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By Mason Johnson
Update: This article analyzes pre-2016 numbers, since the FBI has yet to release data on 2016 crime for any American cities yet this year. As of June 1, Chicago's first degree homicide totals are up about 48 percent higher than the total number last year.
Looking at the FBI's latest crime data, it's clear Chicago's violent crime totals are some of the highest in the nation, but what happens when you factor in Chicago's large population?
The data begins to paint a much different picture.
The FBI's latest preliminary report, which only details crime between January and June of 2015, attempts to display a snapshot of both violent and property crime in America. The data doesn't only look at the country as a whole, but also lists the individual statistics for many of America's cities. While the full report, usually out around September or October, attempts to include every American city, the preliminary report only lists cities with 100,000 people or more.
For the first six months of 2015, Chicago saw a .74 percent year-to-year increase in violent crime and an 8.25 year-to-year decrease in property crime. The nation as a whole saw a larger rise in violent crime, a 1.7 percent increase, and a lower decrease in property crime, a 4.2 percent decrease, in the first half of 2015 when compared to the first half of 2014.
Chicago's large population of 2,724,121 people -- the third highest in the country -- nearly guarantees its crime totals will often be some of the highest in the country. When it comes to violent crime, the only city with more violent crimes than Chicago in 2015 was New York. In fact, in the first half of 2015, Chicago is in the top five cities in every violent crime category -- murder, rape, robbery and aggravated assault -- garnering the highest murder totals in the country.
But Chicago falls significantly when you look at its crime rates per 100,000 people. Since rates account for a city's population, it's often seen as a more accurate way to view a city's violence.
Chicago's overall violent crime rate was 402.66 violent crimes per 100,000 people from January to June of 2015, according to my math (the FBI only included totals in their report, so I had to make use of my sweet Casio calculator watch to obtain the rates).
There were 49 cities with higher violent crime rates than Chicago. St. Louis, Missouri, with a population of 318,574 and 2,806 violent crimes, had the highest violent crime rate: 880.8. Trailing just behind St. Louis were Mepmphis, Tennessee and Detroit, Michigan. There were 209 cities with lower violent crime rates than Chicago. Cary, North Carolina, with a population of 154,978 and 31 violent crimes, had the lowest violent crime rate: 20. Irvine, California and Naperville, Illinois had the second and third lowest, respectively.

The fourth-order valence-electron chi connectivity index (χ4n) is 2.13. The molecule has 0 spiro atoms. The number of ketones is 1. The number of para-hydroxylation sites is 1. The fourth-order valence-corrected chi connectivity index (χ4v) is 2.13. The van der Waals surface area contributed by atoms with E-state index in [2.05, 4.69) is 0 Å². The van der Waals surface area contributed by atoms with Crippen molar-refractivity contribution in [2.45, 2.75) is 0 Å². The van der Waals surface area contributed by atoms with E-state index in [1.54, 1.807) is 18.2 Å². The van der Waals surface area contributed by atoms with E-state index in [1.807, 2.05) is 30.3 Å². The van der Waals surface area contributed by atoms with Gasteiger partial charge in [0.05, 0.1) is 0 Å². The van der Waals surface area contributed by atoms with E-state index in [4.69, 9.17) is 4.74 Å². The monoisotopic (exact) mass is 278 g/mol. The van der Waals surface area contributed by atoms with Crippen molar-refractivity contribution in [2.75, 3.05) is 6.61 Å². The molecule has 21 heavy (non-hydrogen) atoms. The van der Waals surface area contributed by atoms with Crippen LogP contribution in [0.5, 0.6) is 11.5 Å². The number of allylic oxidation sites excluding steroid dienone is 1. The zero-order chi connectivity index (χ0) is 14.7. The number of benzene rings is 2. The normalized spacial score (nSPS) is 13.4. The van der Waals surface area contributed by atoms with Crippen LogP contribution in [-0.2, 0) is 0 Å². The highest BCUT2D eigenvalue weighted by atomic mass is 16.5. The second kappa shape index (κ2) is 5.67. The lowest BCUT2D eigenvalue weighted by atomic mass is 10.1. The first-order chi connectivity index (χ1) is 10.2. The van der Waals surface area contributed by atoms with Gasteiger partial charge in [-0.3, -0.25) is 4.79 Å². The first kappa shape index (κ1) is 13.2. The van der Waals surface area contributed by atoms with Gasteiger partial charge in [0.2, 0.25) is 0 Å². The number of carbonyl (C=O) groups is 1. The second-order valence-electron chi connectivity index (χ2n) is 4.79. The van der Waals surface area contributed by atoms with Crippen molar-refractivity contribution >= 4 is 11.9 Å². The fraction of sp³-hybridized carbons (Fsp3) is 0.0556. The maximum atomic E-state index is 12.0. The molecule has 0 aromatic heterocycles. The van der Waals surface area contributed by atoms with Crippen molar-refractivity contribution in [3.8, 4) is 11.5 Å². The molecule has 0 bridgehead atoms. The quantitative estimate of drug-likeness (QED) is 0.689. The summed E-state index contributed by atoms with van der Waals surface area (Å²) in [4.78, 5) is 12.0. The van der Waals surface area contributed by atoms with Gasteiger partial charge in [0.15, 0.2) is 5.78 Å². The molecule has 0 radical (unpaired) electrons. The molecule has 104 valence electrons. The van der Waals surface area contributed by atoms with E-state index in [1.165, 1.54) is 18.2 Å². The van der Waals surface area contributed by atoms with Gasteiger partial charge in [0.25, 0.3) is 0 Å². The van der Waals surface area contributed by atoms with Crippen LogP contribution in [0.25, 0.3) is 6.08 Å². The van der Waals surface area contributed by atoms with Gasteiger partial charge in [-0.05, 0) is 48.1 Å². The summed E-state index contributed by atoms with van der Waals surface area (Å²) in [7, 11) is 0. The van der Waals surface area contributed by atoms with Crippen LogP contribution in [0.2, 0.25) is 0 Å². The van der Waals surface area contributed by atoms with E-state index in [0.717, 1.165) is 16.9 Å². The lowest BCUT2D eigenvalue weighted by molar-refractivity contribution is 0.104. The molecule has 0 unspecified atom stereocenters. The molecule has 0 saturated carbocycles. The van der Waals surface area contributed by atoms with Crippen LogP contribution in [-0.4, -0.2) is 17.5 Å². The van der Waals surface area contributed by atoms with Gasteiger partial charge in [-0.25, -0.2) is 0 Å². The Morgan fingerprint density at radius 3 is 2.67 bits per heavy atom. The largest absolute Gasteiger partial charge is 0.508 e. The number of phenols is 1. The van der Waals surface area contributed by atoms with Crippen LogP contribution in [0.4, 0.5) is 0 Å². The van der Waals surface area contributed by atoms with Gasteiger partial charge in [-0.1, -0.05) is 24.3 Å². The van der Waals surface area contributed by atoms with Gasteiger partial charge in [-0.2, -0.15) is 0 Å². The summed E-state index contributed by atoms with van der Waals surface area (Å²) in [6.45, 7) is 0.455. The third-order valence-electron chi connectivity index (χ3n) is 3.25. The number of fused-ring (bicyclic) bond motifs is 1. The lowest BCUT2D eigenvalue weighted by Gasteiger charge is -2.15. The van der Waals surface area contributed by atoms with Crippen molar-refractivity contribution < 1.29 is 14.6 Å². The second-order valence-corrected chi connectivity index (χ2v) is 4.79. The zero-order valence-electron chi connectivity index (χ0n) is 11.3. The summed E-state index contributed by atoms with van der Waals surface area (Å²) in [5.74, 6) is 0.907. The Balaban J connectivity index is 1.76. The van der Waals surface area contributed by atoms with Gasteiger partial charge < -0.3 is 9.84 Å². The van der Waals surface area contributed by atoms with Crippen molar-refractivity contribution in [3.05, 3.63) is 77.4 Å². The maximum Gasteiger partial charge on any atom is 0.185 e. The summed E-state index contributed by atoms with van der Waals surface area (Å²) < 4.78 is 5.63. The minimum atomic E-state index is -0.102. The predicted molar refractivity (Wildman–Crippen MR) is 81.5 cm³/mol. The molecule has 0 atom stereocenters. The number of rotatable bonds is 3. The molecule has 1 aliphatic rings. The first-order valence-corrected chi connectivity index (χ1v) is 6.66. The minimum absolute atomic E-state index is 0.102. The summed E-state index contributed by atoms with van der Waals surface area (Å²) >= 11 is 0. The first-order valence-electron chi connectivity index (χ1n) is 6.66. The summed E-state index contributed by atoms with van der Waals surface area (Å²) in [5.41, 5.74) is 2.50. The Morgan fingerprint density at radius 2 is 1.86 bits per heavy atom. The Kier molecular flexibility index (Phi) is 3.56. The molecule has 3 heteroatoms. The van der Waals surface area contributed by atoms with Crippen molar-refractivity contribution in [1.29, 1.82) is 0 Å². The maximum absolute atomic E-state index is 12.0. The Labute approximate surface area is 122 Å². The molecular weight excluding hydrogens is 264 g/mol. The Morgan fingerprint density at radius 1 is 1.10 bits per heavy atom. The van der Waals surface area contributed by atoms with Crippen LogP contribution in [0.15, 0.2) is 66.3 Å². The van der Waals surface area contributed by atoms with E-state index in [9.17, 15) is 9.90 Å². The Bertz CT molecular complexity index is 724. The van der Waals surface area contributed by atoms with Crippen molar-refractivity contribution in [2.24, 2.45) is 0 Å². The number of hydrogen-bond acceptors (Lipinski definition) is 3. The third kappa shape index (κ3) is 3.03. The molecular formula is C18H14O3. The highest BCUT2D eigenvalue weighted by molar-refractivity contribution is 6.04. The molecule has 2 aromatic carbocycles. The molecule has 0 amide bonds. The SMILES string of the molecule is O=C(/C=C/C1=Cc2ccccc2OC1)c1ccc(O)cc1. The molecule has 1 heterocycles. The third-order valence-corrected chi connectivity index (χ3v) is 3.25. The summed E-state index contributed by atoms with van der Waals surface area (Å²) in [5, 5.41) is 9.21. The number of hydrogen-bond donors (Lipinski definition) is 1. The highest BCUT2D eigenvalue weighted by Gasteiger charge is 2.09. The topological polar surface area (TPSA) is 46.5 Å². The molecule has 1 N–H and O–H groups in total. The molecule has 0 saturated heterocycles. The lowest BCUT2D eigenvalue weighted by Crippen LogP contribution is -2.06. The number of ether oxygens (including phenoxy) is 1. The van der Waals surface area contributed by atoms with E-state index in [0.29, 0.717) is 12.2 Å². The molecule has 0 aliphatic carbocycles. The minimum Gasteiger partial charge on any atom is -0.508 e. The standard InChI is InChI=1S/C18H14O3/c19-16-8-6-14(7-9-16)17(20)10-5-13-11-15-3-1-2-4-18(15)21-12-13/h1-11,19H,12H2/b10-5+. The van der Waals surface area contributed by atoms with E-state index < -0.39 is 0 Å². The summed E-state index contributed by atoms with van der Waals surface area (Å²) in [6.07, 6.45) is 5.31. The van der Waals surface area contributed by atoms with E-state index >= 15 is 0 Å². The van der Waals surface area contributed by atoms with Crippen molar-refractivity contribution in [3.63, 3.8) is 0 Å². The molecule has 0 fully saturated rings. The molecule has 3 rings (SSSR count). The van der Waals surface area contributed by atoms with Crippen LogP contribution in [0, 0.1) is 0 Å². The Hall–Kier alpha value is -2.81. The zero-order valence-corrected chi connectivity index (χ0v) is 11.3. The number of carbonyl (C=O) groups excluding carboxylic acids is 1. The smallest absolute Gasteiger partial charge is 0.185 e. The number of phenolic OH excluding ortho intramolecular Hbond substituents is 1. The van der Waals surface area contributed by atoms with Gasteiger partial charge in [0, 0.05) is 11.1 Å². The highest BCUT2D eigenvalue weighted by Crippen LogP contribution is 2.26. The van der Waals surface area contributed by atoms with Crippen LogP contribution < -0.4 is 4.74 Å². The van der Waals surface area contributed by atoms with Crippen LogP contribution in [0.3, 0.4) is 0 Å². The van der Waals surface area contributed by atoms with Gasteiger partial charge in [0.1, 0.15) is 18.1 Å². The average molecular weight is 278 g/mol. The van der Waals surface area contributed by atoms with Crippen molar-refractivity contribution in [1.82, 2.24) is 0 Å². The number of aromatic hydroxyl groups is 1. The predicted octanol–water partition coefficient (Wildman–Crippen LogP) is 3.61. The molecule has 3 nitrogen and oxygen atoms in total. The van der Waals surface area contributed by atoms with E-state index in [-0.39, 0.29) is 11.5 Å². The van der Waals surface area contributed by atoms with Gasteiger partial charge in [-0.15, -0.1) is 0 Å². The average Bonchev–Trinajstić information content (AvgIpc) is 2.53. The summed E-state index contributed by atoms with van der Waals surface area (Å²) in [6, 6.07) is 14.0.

Chicago's murder rate was 7.6, which was lower than 25 other cities. St. Louis, Missouri's murder rate was 28.88, the highest in the country, with New Orleans, Louisiana and Baltimore, Maryland slightly behind St. Louis. 35 American cities with more than 100,000 people had zero murders in the first half of 2015, including Naperville, Illinois.
Chicago's rape rate was 22.83. Due to the ongoing transition between the old and new definitions of rape, it's difficult to know where exactly Chicago stands in the country as a whole. When you look at cities using the new definition, there were 111 cities with rape rates higher than Chicago's and 131 cities with rates lower than Chicago's. Because of this transition between the two definitions, the FBI has noted "minor differences when calculating trends" for the two rape categories. Taking this into consideration, I'm going to refrain from listing the rates of any other cities.
Despite these discrepancies, the FBI's new rape definition marks a turning point for Chicago's sexual assault statistics, which previously did not meet the FBI's requirements to be included in the UCR. In time, this will give a more encompassing view of sexual assault in Chicago.
Chicago's robbery rate was 148.71 and its aggravated assault rate was 223.52, leaving 28 and 51 cities with burglary and aggravated assault rates higher than Chicago's, respectively. 231 and 208 cities had lower robbery and aggravated assault rates than Chicago, respectively.
It's important to note that these rates should not be compared to yearly rates. Since these only encompass the first six months of the year, they would look incorrect next to annual crime rates.
When looking at crime totals across the country, keep in mind that the FBI specifically warns against ranking cities. Comparing cities based on their totals or rates, the FBI writes, leads "to simplistic and/or incomplete analyses that often create misleading perceptions adversely affecting communities and their residents."
Though I mention cities with rates higher and lower than Chicago's, I do so to provide an larger context for Chicago's crime, to set reasonable expectations for a city often mislabeled as the "murder capital of America." Numbers and statistics do not define a city, but are merely a handful of variables cities can use to understand what problems they face and how to fix them.
Ultimately, there is no murder capital in America.
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